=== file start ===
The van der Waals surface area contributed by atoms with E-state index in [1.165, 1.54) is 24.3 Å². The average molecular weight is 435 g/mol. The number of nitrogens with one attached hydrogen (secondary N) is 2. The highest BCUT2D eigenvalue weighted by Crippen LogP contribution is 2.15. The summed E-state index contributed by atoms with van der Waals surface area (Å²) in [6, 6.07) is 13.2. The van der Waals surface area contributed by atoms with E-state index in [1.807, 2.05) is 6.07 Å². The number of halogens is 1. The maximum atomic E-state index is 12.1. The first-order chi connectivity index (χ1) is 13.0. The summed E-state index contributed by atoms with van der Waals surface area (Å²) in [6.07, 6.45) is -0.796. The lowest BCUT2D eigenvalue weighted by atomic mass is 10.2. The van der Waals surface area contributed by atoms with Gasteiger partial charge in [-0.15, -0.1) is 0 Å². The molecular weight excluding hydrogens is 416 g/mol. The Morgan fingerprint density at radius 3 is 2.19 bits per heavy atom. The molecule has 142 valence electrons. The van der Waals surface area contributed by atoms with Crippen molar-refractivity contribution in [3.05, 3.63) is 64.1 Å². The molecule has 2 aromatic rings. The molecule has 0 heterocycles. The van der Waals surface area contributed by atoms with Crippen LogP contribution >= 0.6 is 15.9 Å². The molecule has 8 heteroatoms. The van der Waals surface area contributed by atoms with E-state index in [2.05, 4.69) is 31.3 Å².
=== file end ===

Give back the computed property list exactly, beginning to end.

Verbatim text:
The van der Waals surface area contributed by atoms with E-state index in [1.165, 1.54) is 24.3 Å². The average molecular weight is 435 g/mol. The number of nitrogens with one attached hydrogen (secondary N) is 2. The highest BCUT2D eigenvalue weighted by Crippen LogP contribution is 2.15. The summed E-state index contributed by atoms with van der Waals surface area (Å²) in [6, 6.07) is 13.2. The van der Waals surface area contributed by atoms with E-state index in [1.807, 2.05) is 6.07 Å². The number of halogens is 1. The maximum atomic E-state index is 12.1. The first-order chi connectivity index (χ1) is 13.0. The summed E-state index contributed by atoms with van der Waals surface area (Å²) in [6.07, 6.45) is -0.796. The lowest BCUT2D eigenvalue weighted by atomic mass is 10.2. The van der Waals surface area contributed by atoms with Gasteiger partial charge in [-0.15, -0.1) is 0 Å². The molecular weight excluding hydrogens is 416 g/mol. The Morgan fingerprint density at radius 3 is 2.19 bits per heavy atom. The molecule has 142 valence electrons. The van der Waals surface area contributed by atoms with Crippen molar-refractivity contribution in [3.05, 3.63) is 64.1 Å². The molecule has 2 aromatic rings. The molecule has 0 heterocycles. The van der Waals surface area contributed by atoms with Crippen LogP contribution >= 0.6 is 15.9 Å². The molecule has 8 heteroatoms. The van der Waals surface area contributed by atoms with E-state index in [2.05, 4.69) is 31.3 Å².